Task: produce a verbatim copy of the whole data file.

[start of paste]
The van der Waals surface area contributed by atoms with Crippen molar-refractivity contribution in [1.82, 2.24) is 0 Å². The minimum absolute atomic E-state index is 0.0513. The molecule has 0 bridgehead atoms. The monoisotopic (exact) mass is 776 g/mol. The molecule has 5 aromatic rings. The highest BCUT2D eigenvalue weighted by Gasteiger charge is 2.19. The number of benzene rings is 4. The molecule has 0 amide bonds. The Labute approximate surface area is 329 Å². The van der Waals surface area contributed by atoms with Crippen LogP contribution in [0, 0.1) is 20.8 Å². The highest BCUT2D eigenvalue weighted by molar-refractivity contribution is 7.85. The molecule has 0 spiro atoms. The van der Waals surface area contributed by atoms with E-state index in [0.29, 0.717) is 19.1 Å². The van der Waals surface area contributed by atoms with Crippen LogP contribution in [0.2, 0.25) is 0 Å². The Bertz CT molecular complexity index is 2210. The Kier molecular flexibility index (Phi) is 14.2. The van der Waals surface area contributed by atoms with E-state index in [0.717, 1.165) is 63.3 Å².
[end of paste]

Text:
The van der Waals surface area contributed by atoms with Crippen molar-refractivity contribution in [1.82, 2.24) is 0 Å². The minimum absolute atomic E-state index is 0.0513. The molecule has 0 bridgehead atoms. The monoisotopic (exact) mass is 776 g/mol. The molecule has 5 aromatic rings. The highest BCUT2D eigenvalue weighted by Gasteiger charge is 2.19. The number of benzene rings is 4. The molecule has 0 amide bonds. The Labute approximate surface area is 329 Å². The van der Waals surface area contributed by atoms with Crippen LogP contribution in [0, 0.1) is 20.8 Å². The highest BCUT2D eigenvalue weighted by molar-refractivity contribution is 7.85. The molecule has 0 spiro atoms. The van der Waals surface area contributed by atoms with E-state index in [0.29, 0.717) is 19.1 Å². The van der Waals surface area contributed by atoms with Crippen LogP contribution in [0.2, 0.25) is 0 Å². The Bertz CT molecular complexity index is 2210. The Kier molecular flexibility index (Phi) is 14.2. The van der Waals surface area contributed by atoms with E-state index in [0.717, 1.165) is 63.3 Å².